It says high living costs, increased interest rates and the squeeze of a tough economic climate have made it hard for people to meet repayment obligations, right across the country.
Centrix reveals debt information every month, and its latest report lists some significant developments. It shows arrears in consumer debt rose 13% in the year to July, while arrears on unsecured personal loans rose 7.9%.
There were also rises in arrears for Buy Now Pay Later deals along with an increased number of credit card payments that have slipped past their due date.
Vehicle arrears also rose for the fourth consecutive month, which Centrix says is significant, since vehicles are generally among the last debt-financed purchases that people default on.
Centrix says mortgage arrears seem to have escaped this trend, since people are generally even more careful about keeping a roof over their heads than in retaining their vehicle.
However, they are not taking out so many home loans in the first place: mortgage applications for first homes are down 25% year on year.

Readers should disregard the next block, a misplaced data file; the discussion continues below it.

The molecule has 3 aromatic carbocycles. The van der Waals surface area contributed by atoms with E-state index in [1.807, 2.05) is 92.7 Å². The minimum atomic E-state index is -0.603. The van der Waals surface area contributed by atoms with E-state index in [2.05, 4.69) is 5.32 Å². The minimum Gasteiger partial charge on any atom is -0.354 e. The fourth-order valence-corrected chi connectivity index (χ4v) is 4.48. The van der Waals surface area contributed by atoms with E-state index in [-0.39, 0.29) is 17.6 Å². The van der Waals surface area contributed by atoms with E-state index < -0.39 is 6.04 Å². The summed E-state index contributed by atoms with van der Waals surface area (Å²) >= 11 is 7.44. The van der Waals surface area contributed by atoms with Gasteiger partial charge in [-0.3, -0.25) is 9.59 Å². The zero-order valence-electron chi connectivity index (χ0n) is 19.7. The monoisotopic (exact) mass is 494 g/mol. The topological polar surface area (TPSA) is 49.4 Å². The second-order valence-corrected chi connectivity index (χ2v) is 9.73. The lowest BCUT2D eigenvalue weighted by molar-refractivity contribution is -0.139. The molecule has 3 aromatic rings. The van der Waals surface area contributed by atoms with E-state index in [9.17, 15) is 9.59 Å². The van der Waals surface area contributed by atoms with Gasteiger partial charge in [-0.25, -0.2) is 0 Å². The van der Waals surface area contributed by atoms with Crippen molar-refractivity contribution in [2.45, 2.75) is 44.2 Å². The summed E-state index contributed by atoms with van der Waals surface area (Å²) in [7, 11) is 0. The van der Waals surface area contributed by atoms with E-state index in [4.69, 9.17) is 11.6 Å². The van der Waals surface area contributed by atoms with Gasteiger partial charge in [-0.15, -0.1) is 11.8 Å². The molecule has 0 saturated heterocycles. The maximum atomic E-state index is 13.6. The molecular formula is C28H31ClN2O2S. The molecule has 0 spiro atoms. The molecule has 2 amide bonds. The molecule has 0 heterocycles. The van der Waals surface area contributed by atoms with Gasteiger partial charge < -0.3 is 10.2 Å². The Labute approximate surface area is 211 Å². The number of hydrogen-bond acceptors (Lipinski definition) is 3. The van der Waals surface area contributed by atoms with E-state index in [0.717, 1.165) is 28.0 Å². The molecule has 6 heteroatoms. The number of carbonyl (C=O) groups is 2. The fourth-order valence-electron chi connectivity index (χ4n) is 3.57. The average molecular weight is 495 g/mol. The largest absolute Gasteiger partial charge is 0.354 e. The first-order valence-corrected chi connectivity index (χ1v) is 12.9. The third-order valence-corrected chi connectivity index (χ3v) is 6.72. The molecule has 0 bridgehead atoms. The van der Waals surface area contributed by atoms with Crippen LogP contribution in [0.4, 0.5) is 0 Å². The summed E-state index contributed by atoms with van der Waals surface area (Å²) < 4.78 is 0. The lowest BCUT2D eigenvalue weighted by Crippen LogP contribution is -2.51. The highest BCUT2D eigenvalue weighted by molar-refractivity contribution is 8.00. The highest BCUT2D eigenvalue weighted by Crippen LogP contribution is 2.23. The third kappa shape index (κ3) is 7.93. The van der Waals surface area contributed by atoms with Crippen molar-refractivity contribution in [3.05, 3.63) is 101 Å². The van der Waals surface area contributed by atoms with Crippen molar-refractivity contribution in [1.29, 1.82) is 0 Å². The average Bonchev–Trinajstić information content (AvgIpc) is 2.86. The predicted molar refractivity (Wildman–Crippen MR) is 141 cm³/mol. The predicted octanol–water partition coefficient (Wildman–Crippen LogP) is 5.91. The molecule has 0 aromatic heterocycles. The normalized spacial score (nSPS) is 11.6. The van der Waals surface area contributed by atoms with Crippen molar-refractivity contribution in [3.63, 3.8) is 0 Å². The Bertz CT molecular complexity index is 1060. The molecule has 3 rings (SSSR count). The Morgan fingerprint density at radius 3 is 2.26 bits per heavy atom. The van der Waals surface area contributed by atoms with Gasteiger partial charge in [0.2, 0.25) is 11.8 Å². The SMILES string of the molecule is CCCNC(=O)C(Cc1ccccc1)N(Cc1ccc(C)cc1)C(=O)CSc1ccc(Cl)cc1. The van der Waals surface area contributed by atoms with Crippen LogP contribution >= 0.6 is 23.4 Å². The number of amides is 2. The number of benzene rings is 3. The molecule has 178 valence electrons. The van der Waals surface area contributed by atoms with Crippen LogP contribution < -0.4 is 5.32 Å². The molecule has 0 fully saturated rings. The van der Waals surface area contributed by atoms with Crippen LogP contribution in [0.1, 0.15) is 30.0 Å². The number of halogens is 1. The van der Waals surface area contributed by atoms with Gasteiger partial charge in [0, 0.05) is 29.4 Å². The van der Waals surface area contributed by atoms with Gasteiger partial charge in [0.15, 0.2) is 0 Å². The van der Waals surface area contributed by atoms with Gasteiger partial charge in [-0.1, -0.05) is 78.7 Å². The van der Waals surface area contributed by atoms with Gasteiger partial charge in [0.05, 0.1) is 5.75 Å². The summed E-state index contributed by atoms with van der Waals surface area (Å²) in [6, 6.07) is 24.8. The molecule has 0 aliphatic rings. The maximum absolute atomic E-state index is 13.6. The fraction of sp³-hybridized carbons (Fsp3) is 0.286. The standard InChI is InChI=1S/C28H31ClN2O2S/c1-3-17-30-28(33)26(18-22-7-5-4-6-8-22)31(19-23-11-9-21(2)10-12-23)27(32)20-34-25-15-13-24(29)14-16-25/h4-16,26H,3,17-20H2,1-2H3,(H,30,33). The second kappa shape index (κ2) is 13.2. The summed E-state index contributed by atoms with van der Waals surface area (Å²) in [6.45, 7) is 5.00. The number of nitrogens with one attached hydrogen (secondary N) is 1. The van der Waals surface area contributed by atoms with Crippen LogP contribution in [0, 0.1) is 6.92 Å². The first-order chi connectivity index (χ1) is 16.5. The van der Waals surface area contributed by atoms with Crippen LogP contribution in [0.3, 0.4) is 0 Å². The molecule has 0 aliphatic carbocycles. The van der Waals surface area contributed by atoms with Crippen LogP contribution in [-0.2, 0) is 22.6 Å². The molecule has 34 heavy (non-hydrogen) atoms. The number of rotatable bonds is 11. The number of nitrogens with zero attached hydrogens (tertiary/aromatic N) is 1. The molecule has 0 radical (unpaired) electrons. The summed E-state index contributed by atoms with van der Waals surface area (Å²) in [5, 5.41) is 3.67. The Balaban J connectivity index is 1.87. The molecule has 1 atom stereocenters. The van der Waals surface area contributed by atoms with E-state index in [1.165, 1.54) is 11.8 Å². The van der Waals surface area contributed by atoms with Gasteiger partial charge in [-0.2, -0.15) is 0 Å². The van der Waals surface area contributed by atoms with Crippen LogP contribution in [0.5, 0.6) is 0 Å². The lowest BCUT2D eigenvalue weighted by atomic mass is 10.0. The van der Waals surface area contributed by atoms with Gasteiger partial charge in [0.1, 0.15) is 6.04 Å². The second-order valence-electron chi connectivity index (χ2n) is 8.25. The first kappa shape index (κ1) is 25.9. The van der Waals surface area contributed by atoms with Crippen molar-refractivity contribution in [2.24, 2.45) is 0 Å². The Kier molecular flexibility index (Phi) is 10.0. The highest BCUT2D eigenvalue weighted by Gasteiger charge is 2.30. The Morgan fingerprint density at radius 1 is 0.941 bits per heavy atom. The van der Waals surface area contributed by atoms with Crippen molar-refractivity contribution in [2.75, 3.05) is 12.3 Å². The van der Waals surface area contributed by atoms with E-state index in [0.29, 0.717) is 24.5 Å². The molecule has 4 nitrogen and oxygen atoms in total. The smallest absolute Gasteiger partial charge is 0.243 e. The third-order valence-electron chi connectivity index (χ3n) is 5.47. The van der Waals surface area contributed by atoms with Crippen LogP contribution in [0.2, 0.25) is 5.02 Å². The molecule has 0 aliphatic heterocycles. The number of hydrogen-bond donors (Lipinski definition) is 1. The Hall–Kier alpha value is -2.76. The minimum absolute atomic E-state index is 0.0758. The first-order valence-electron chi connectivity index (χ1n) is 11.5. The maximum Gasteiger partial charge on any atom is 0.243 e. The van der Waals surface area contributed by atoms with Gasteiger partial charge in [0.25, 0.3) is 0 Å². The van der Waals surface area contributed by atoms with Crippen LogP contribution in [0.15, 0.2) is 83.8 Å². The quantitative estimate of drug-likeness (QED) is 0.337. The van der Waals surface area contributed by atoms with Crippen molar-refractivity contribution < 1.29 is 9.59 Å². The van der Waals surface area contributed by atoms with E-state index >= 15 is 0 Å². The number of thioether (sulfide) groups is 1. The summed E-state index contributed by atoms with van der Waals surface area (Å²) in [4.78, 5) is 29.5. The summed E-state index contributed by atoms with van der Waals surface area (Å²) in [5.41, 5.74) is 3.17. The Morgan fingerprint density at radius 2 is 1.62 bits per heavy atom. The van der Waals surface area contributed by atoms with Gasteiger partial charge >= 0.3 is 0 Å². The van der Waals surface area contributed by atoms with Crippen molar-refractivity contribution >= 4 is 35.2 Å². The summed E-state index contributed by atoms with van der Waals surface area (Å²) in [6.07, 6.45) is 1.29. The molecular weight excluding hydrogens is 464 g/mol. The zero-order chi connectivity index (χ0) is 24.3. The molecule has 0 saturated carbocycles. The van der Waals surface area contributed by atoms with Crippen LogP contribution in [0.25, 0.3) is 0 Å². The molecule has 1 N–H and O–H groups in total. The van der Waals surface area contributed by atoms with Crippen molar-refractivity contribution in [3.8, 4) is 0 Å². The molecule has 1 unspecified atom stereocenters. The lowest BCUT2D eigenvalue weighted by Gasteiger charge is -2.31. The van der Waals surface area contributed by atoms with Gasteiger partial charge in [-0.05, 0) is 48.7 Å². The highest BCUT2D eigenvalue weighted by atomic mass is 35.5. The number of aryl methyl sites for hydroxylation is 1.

Those who do take out mortgages for a first home are borrowing less: average mortgages have fallen by $65,000 in the past six months. That is down from a peak average mortgage of $600,000 in January this year.
The commercial sector is also having it tough, says Centrix.
“The Kiwi business sector continues to walk the economic tightrope of remaining open and viable while contending with supply chain issues, labour shortages and reduced consumer spending,” Centrix writes.
“The retail and construction sectors in particular are challenged by defaults and lower activity, while tourism and hospitality show increased activity and lower defaults as international tourists return in greater numbers.”
Centrix says managing repayments on debt is paramount, and it urges debtors to speak with lenders proactively to reorganise repayment terms if they are facing difficulties.
“An adjustment of lending terms is far preferable to letting debt build and potentially endanger long-term financial wellbeing.”